The Bureau of Land Management (BLM) oversees roughly 245 million acres of public land and has a critical role in the nation’s increasing reliance on utility-scale renewable energy. As of December 2022, the BLM has permitted nine gigawatts (GW) of solar energy.

This is a remarkable achievement so far, but targets set in various federal and state goals are much higher. The Energy Act of 2020 directs the Secretary of the Interior to seek to authorize 25 GW of renewable energy production on public lands by 2025. To meet these goals, in 2021 President Biden issued Executive Order 14008, which requires the Department of the Interior to review siting and permitting processes with a goal of increasing environmentally sound renewable energy production on public lands.

The BLM is working to improve environmental review procedures for new utility-scale solar energy development on public lands by revising the Western Solar Plan (Plan).

Approved in 2012, the Plan aids permitting of utility-scale solar energy developments in six southwestern states (Arizona, California, Colorado, Nevada, New Mexico, and Utah) by defining three categories of land relative to solar development. Priority areas have streamlined reviews and are called solar energy zones (or SEZs); areas that may allow development but require more detailed analyses are called variance areas; and excluded lands are areas where utility-scale solar energy development is not allowed. In 2016, the BLM’s California State Office (BLM California) took a similar approach but broadened the energy technologies to include solar, wind, and geothermal production in a plan called the Desert Renewable Energy Conservation Plan (DRECP).

The Plan and the DRECP have helped streamline renewable energy development reviews across the West, but industry has asked for more available acreage to ensure meeting national goals. The BLM published a Notice of Intent (NOI) in December 2022 that contemplates changing review procedures and increasing acreage for priority development in the original six states. The NOI also contemplates adding five more states into the Plan (Idaho, Montana, Wyoming, Oregon, and Washington). Last, the Plan also considered modifying the DRECP.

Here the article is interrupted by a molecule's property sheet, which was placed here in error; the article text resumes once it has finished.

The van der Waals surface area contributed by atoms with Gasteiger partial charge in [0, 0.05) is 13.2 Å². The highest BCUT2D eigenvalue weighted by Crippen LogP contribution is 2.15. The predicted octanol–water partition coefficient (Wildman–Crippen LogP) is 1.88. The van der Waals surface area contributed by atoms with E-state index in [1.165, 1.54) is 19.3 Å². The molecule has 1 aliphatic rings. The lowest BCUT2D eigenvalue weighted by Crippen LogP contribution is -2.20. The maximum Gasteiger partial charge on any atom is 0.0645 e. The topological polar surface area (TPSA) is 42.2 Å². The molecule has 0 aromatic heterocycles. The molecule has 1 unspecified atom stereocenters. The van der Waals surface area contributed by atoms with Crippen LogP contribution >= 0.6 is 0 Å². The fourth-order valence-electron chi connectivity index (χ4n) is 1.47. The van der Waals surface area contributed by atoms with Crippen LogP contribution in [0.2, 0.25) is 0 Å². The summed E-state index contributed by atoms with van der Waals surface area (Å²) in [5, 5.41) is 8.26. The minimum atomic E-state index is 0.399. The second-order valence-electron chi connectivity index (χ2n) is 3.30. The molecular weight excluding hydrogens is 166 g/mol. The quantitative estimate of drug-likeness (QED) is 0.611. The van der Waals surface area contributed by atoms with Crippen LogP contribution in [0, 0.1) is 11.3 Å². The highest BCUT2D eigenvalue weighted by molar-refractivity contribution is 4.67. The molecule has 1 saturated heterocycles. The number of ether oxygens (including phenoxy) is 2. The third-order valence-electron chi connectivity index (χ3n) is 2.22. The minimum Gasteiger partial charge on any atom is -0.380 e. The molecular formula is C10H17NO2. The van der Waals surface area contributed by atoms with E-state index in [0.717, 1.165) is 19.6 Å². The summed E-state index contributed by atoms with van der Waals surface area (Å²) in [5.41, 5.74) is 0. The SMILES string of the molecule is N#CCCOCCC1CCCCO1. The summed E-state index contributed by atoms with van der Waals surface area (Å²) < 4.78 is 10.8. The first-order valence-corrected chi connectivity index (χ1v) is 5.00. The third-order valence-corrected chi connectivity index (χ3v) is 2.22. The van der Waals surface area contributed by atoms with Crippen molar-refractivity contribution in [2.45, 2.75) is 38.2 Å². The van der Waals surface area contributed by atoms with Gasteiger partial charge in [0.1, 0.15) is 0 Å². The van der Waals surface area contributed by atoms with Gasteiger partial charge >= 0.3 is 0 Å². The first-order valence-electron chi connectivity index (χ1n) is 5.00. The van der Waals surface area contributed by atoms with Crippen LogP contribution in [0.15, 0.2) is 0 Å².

The Western Solar Plan aids permitting of utility-scale solar energy developments in Arizona, California, Colorado, Nevada, New Mexico, and Utah. A 2022 Notice of Intent considers adding five more states into the Plan.

The BLM announced immediately after scoping closed in March that due to public comments no changes were planned for the DRECP but other major shifts are quite likely. The hard work now begins for the agency with a stated goal of publishing a draft in the summer of 2023. Major modifications to review procedures, increases in areas available in the first six states, and potential additions of new states are all on the agenda. Adjustments of these types take comprehensive analyses by the BLM’s team of interdisciplinary specialists. The BLM is doing this complex planning work at the same time agency staff are also experiencing an enormous workload reviewing the large number of renewable energy project applications already in the queue.

BLM staff work on project applications as they are received, but in this situation, which requires more evaluation by federal employees, projects that submit material meeting BLM expectations and requirements are most assured to receive prompt review and timely approvals. ESA has a cadre of experts who are familiar with changing federal requirements. Our planners, cultural resources specialists, biologists, and other technical experts are part of a 100 percent employee-owned firm committed to working for clients and communities to drive sustainable, resilient, and equitable solutions that shape a better world. Let us know how ESA can help bring your project forward to successful development. Reach out to Tony Overly, Cultural Resources Practice Leader, to get started.